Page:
My time still isn’t my own.
I very quickly realize that this job, although very fun and educational, has its time-suck flaws. Much of what is done throughout the day can be done quicker with a few systems put into place. It isn’t long before I realize that this may not totally be for me.
SIDE NOTE – At this point in the year, my wife is pregnant with our second child, and my year old daughter is accomplishing a variety of “firsts” (first steps, words, fun stuff like that) that I’m not able to be home for. Although my job is a good time, being home with my girls would be a better time.
All of a sudden, the complete pissed-off rage that was my old position now turns into a burning desire (in a positive way) to find a way to be home with my family. I’ll cover this more in detail on Monday, but for those of you looking to leave your job, please heed my advice: It is not enough to simply be dissatisfied (even upset) with your job. You have to have something larger than those negative emotions that will last longer.
For me, it was being able to look forward to being home with my girls to help raise my family.
Shoot first, ask questions later
With 3 months until my wife’s due date, I take a step back and try to take an analytical approach to how I can make my way home and be with my family. It just so happens that our hero Tim Ferriss releases the updated and expanded edition of his wonderful book, and I’m first in line (not really, I buy on Amazon at the first chance I get) to pick it up. My resolve is revived! My mission is clear – Get home with the girls by all and any means possible.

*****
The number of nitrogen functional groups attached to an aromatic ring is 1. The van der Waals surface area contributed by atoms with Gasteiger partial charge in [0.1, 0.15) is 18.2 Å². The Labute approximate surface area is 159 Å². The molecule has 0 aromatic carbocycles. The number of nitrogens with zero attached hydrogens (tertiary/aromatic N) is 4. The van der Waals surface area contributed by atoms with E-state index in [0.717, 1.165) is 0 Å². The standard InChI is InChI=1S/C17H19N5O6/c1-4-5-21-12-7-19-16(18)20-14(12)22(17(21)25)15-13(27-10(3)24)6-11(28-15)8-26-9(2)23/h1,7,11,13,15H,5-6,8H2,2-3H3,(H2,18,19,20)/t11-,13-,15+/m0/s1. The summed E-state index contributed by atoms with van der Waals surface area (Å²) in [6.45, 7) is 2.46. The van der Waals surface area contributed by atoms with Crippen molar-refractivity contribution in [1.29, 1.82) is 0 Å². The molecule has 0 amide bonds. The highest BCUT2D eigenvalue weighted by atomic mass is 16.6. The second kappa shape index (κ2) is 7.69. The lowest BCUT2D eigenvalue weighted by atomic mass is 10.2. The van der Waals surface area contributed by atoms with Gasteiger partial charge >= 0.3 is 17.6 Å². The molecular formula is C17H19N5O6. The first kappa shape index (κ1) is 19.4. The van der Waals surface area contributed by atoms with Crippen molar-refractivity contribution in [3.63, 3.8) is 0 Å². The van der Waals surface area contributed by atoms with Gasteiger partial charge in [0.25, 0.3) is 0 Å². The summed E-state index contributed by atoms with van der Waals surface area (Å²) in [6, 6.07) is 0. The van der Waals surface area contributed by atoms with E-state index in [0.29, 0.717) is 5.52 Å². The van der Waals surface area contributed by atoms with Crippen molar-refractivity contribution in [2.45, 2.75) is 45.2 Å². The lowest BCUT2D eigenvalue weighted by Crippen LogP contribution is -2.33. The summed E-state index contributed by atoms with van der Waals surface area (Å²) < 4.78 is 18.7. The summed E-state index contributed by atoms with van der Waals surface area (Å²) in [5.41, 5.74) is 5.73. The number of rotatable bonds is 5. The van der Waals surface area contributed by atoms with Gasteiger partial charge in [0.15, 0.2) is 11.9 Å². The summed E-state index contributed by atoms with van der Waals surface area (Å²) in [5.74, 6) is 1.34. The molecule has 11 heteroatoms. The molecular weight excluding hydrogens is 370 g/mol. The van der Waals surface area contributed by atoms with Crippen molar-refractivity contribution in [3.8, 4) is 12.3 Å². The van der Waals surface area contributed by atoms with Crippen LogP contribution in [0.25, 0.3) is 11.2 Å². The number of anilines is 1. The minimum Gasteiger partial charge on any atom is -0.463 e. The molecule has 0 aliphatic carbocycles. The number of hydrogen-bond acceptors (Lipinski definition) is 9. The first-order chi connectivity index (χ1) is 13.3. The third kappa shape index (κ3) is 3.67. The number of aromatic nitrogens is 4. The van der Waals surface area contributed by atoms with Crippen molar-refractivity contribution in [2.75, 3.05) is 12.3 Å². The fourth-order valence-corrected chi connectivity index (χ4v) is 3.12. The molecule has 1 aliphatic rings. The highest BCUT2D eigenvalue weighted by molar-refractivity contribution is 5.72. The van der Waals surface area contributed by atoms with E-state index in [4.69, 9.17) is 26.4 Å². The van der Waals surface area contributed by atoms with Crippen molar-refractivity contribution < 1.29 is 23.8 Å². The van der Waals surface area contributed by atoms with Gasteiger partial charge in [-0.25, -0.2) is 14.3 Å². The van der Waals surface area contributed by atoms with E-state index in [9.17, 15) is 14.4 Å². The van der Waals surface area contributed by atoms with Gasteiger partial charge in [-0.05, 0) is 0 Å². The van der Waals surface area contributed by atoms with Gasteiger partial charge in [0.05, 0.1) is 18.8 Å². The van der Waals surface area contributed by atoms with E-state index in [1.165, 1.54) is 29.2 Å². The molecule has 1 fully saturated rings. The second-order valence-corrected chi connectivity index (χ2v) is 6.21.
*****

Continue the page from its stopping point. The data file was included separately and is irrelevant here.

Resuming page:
I begin approaching the book how every author intends their readers to – APPLYING the knowledge that’s shared. I write up a little Google Doc with all of the hard questions the book asks in the beginning, and actually answer them (If you’d like a copy of this sheet, just email me and I’ll send it your way).
One random morning (it seems), Tim Ferriss hops on Twitter and offers up a little special for his Facebook fans. “Take your picture holding a copy of the 4HWW, and tag 5 friends who need the book, and I’ll send the first 100 people 6 copies of the book.” After jumping out of my skin, I grab a camera real quick, and end up being number 43 (or something close to that).
The books arrive in just about a week, and now I’ve got motivation flowing! Not only am I gonna “do this”, but I’m going to recruit some other peeps along for the ride to keep me accountable!
I send the books to the designated people, and conversations ensue. I’m pumped, they’re pumped, we’re all pumped.
Doing something that scares you
I decide that it’s time, I’m going to make the choice to leave my job, and figure out the rest as I go. This scares me to no end, but I know that because of the “fear”, it’s a step in a good direction. Steve Kamb wrote about this recently (quite a good read. Check it out!).
With just a few weeks until my wife’s due date, I have a potentially scary meeting with my boss to tell her the news. She’s totally cool with it, and actually supportive of the idea. Score!
Our daughter is born in the end of December, and it gives me 2 weeks of “preview” time for what it’s like to be home with the girls. I gobble up every stinking second of it, and can’t wait until it’s time to be home with them full time!